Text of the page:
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Mike MILLS (b. 1958)
Concerto for Violin, Rock Band and String Orchestra (2016) [31:34]
John ADAMS (b. 1947)
Road Movies (1995) [16:27]
Philip GLASS (b. 1937)
Symphony No. 3 (1995) [23:27]
Robert McDuffie (violin)
Mike Mills (piano/bass/guitar), John Neff (guitar), William Tonks (guitar), Patrick Ferguson (drums/percussion),
MCS Ensemble / Ward Stare
rec. Tree Sound Studios, Norcross, USA, 2016

The longest – and least significant – piece on this CD is the Concerto by Mike Mills, formerly from R.E.M. and a versatile rock musician. It is likely to offend no-one, but is better thought of as a suite for an identical ensemble than a genuine concerto. It is conceived as a series of sketches. The six movements are ‘Pour It Like You Mean It’, ‘On the Okeefenokee’, ‘Sonny Side Up’, ‘Stardancers’ Waltz’, ‘Nightswimming’ and ‘You Can Go Home’. As a work, it sits perhaps most obviously in the Crossover category. The music will doubtless give much pleasure to Mike Mills’s very many fans, but it lacks a sense of development and structure too much to be fully engaging. I did not dislike it, but I was too often bored by unmemorable melody and a sameness of tempo. There are enjoyable patches. The longest movement, ‘Stardancers’ Waltz’, begins with a few interesting ideas, but these are not very excitingly developed, and, at almost 10 minutes, the movement rather outstays its welcome. Overall, the piece is probably for Mike Mills fans only; there is insufficient substance to imagine other performers taking it up.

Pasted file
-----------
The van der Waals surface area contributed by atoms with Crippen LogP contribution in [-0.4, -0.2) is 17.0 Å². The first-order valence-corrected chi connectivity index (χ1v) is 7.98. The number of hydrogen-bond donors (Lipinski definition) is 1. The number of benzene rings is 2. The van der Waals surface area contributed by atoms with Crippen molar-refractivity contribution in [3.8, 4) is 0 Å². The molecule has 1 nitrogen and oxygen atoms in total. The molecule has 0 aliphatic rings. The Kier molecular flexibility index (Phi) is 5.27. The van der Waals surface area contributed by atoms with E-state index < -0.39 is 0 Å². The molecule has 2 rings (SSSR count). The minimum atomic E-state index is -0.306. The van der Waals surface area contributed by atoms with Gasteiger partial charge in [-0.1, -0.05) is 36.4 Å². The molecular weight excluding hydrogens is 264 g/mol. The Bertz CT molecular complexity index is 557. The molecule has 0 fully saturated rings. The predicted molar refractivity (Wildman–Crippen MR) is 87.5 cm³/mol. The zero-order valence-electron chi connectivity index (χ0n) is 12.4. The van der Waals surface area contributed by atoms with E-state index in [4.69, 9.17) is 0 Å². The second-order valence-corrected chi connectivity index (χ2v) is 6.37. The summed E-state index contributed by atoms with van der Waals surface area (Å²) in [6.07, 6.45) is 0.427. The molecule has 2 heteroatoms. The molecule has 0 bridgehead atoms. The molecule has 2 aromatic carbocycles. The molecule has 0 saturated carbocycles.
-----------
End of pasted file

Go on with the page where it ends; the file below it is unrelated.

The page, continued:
The pity is that the work is coupled with two fine performances of pices by Adams and Glass. They easily stand well in comparison with some of the best around, though for the Glass, I slightly prefer Marin Alsop’s marginally lighter account on her 2004 Naxos CD, coupled with a fine performance of Symphony No. 2. Still, Ward Stare’s performance does not disappoint and he has a fine ear for detail. Road Movies by Adams is an interesting and significant piece; the performance, very insightful and carefully prepared, brings out significant detail.

But is it worth buying a CD just for the couplings? The Mills is the selling point, so much so that the notes provide no information at all about the other two works. In previous reviews I have commented on thin notes from OMM, but it is especially poor here. Someone buying it for the Mills and unfamiliar with Adams might very well want to know more, only to be told nothing at all.

Michael Wilkinson

Previous review: Nick Barnard


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